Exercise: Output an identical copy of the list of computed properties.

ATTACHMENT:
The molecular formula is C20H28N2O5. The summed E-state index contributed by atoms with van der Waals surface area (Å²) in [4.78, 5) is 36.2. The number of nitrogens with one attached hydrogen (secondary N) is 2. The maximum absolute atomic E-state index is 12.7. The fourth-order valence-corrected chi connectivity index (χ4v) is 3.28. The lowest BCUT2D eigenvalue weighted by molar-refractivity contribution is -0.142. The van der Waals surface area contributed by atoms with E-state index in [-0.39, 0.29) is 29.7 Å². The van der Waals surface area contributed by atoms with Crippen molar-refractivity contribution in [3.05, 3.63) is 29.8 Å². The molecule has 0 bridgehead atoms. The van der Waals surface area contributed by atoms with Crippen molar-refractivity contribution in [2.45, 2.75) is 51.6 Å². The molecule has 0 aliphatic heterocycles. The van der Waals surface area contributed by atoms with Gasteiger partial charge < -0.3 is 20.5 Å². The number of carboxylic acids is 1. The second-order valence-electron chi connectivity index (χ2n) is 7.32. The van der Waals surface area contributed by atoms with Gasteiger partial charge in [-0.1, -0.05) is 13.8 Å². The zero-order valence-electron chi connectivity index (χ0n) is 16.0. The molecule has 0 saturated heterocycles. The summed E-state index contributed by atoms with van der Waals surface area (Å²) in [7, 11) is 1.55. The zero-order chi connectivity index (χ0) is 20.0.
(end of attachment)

The molecular formula is C20H28N2O5. The summed E-state index contributed by atoms with van der Waals surface area (Å²) in [4.78, 5) is 36.2. The number of nitrogens with one attached hydrogen (secondary N) is 2. The maximum absolute atomic E-state index is 12.7. The fourth-order valence-corrected chi connectivity index (χ4v) is 3.28. The lowest BCUT2D eigenvalue weighted by molar-refractivity contribution is -0.142. The van der Waals surface area contributed by atoms with E-state index in [-0.39, 0.29) is 29.7 Å². The van der Waals surface area contributed by atoms with Crippen molar-refractivity contribution in [3.05, 3.63) is 29.8 Å². The molecule has 0 bridgehead atoms. The van der Waals surface area contributed by atoms with Crippen molar-refractivity contribution in [2.45, 2.75) is 51.6 Å². The molecule has 0 aliphatic heterocycles. The van der Waals surface area contributed by atoms with Gasteiger partial charge < -0.3 is 20.5 Å². The number of carboxylic acids is 1. The second-order valence-electron chi connectivity index (χ2n) is 7.32. The van der Waals surface area contributed by atoms with Gasteiger partial charge in [-0.1, -0.05) is 13.8 Å². The zero-order valence-electron chi connectivity index (χ0n) is 16.0. The molecule has 0 saturated heterocycles. The summed E-state index contributed by atoms with van der Waals surface area (Å²) in [7, 11) is 1.55. The zero-order chi connectivity index (χ0) is 20.0.